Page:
Johan Aurik, managing partner and chairman of the board of A.T. Kearney, says, "Digital technologies have reached a level of maturity where they are disrupting the way we work. This has a significant impact on innovation: digital and social media, sharing platforms, and 3D printing, for example, make it possible for companies to collaborate more broadly and effectively, independent of their location. They can now 'crowd source' the entrepreneurial spirit, expertise, and knowledge of employees, customers, outside experts, and start-ups from around the globe."
The changes we see: Increasingly global, collaborative, and complex
"Conducted as part of our work for the new Global Innovation Index (GII), our research shows that 70 percent of companies say that their innovation processes are becoming increasingly global, regardless of whether the company's footprint is local or global," says Kai Engel, lead partner of A.T. Kearney's Innovation and R&D Management Practice. "It's not just the players' locations that are changing, it is also the players themselves: 78 percent of companies will work more closely with their customers, 67 percent will add start-ups to their innovation ecosystem, and 45 percent say they will collaborate more with research and academic institutions."
With an increasing number of players located across the globe, innovation becomes more complex. Different cultures, different backgrounds, potentially different goals have to be aligned to make a global innovation ecosystem work. Executing a global innovation strategy and creating lasting value is a challenging task for any organization.
Science and innovation are already more international and collaborative than ever. One example is the International Space Station, the most complex international scientific and engineering project ever executed, which is the result of a global collaboration between the US, Russia, Europe, Japan, and Canada.
Many companies admit that they do not excel at implementing their innovations. Fifty-seven percent of the corporations that A.T. Kearney analyzed rate their internal capabilities to manage global innovation as very poor, poor, or fair. These companies believe their innovation governance structures and processes, and their ability to identify, select, build and operate, and exit global innovation partnerships are inadequate to overcome the challenges of global innovation.
This also explains why most companies based in high-income countries, and nearly all firms in emerging markets, run their innovation as a central function from their corporate headquarters. Geographic proximity gives executives in these companies a sense of security and control in an increasingly complex environment.
Continuing his comments on the findings, Engel says, "Managing global innovation ecosystems is a demanding task for any organization, and our research findings suggest a clear call to action: to execute these challenges effectively, corporations need to develop their ability to make global innovation work. The ideas themselves are there, but there's a lack of innovation management."
Martin Ruppert, managing director of IMP3rove Academy, noted, "Finding innovation partners no longer depends on personal networks. Digitization has changed the way innovation partners are identified. A long list of potential global partners can be built within seconds by using web crawlers. Global databases can be used to evaluate these partners by measuring their innovation capabilities relative to leading competitors."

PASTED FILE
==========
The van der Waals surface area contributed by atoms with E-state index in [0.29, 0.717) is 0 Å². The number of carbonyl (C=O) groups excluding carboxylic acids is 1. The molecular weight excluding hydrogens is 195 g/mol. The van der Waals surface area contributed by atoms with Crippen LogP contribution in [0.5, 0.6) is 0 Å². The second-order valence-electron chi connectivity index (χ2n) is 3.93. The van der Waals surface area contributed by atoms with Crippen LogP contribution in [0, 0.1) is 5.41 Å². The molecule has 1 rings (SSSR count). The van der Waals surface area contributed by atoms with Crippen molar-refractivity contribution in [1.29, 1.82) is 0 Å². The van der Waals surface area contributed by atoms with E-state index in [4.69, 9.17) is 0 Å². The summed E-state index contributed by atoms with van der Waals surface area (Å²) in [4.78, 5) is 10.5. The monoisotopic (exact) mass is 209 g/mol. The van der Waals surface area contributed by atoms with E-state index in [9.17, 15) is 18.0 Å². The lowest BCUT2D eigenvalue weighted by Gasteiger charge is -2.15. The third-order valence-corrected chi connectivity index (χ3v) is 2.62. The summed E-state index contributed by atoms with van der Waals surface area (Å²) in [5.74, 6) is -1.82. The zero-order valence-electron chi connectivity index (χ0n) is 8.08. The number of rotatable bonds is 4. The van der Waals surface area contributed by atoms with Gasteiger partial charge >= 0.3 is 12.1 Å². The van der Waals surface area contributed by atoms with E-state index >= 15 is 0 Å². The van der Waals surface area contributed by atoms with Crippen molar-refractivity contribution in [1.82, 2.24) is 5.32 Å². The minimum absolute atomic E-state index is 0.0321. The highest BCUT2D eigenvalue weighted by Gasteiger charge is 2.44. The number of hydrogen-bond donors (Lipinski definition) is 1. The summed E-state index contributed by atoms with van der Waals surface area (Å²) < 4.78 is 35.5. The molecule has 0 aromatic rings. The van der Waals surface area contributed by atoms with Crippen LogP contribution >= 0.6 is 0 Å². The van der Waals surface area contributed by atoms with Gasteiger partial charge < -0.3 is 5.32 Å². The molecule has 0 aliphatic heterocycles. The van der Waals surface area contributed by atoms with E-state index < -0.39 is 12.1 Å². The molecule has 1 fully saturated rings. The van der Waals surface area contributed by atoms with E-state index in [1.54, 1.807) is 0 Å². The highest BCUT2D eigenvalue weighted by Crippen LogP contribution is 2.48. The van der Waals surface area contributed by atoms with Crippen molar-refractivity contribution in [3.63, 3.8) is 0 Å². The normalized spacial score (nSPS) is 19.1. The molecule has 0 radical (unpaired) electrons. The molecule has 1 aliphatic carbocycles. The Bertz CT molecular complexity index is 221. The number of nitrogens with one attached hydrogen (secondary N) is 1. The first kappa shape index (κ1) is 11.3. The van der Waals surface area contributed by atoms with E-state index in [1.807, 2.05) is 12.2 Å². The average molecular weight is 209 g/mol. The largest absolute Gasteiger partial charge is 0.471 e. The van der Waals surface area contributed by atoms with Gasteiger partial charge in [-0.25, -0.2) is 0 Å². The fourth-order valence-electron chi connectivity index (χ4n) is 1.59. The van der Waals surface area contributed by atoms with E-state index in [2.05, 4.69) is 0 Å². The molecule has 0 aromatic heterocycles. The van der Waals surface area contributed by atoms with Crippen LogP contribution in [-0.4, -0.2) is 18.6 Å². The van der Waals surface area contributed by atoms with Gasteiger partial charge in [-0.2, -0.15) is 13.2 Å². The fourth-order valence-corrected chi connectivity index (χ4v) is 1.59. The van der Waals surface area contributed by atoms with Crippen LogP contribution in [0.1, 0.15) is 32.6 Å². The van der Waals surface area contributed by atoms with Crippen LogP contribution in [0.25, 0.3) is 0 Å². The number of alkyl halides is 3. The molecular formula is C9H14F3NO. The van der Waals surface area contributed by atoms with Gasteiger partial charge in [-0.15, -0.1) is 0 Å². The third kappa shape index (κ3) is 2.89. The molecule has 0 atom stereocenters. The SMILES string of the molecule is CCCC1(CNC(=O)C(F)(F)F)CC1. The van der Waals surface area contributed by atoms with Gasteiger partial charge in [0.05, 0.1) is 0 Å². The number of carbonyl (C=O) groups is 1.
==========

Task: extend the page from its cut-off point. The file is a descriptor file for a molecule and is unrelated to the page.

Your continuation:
Violetka Direlea, A.T. Kearney partner and leader of the firm's Innovation Practice, stated, "To get in the game, effective innovation requires nimble execution. We hear the call from innovators and start-ups loud and clear. They find it cumbersome, complicated, and admin-heavy to work with global corporations. Just to be listed as a potential supplier, for example, is a burden that can overwhelm small companies."
For a copy of the A.T. Kearney report "The Management of Global Innovation: Business Expectations for 2020," please go to https://www.atkearney.com/innovation/global-innovation-index.
About the Global Innovation Index
The Global Innovation Index 2016 (GII), in its 9th edition this year, is co-published by Cornell University, INSEAD, and the World Intellectual Property Organization (WIPO, an agency of the UN). The core of the GII report consists of a ranking of world economies' innovation capabilities and results, and includes indicators that go beyond the traditional measures of innovation such as the level of research and development. A.T. Kearney is a knowledge partner to the GII. For more information, please visit www.globalinnovationindex.org.
About A.T. Kearney
A.T. Kearney is a leading global management consulting firm with offices in more than 40 countries. Since 1926, we have been trusted advisors to the world's foremost organizations. A.T. Kearney is a partner-owned firm, committed to helping clients achieve immediate impact and growing advantage on their most mission-critical issues. For more information, visit www.atkearney.com.
About IMP3rove – European Innovation Management Academy
IMP3rove – European Innovation Management Academy offers innovation management benchmarking, advisory services, and training. With a holistic approach to innovation management and a global network, IMP3rove Academy sets the standard for innovation management assessment and related support services. IMP³rove Academy emerged from the European Commission's flagship program "IMP3rove." For more information, visit www.improve-innovation.eu.
Contact: Jim Brown A.T. Kearney
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